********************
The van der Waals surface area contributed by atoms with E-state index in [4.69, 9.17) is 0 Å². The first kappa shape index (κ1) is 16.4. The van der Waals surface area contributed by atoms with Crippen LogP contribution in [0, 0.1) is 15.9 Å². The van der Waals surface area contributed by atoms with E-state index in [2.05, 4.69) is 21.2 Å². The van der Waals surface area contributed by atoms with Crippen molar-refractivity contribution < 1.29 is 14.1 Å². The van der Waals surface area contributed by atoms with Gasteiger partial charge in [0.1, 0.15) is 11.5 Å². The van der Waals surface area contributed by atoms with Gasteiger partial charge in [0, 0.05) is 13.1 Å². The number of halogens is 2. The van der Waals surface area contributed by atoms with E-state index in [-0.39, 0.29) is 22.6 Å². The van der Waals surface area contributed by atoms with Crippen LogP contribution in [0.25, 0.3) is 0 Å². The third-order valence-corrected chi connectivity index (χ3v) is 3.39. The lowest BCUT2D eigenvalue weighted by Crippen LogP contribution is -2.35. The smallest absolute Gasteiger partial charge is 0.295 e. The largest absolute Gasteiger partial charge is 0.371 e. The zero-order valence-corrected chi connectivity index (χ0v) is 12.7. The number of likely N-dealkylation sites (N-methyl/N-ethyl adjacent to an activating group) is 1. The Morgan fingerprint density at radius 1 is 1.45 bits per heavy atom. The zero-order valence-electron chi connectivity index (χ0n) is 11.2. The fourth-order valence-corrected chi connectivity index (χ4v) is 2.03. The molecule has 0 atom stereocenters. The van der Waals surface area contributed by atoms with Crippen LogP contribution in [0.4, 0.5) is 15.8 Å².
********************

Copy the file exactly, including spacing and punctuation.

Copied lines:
The van der Waals surface area contributed by atoms with E-state index in [4.69, 9.17) is 0 Å². The first kappa shape index (κ1) is 16.4. The van der Waals surface area contributed by atoms with Crippen LogP contribution in [0, 0.1) is 15.9 Å². The van der Waals surface area contributed by atoms with E-state index in [2.05, 4.69) is 21.2 Å². The van der Waals surface area contributed by atoms with Crippen molar-refractivity contribution < 1.29 is 14.1 Å². The van der Waals surface area contributed by atoms with Gasteiger partial charge in [0.1, 0.15) is 11.5 Å². The van der Waals surface area contributed by atoms with Gasteiger partial charge in [0, 0.05) is 13.1 Å². The number of halogens is 2. The van der Waals surface area contributed by atoms with E-state index in [-0.39, 0.29) is 22.6 Å². The van der Waals surface area contributed by atoms with Crippen LogP contribution in [0.25, 0.3) is 0 Å². The third-order valence-corrected chi connectivity index (χ3v) is 3.39. The lowest BCUT2D eigenvalue weighted by Crippen LogP contribution is -2.35. The smallest absolute Gasteiger partial charge is 0.295 e. The largest absolute Gasteiger partial charge is 0.371 e. The zero-order valence-corrected chi connectivity index (χ0v) is 12.7. The number of likely N-dealkylation sites (N-methyl/N-ethyl adjacent to an activating group) is 1. The Morgan fingerprint density at radius 1 is 1.45 bits per heavy atom. The zero-order valence-electron chi connectivity index (χ0n) is 11.2. The fourth-order valence-corrected chi connectivity index (χ4v) is 2.03. The molecule has 0 atom stereocenters. The van der Waals surface area contributed by atoms with Crippen LogP contribution in [0.4, 0.5) is 15.8 Å².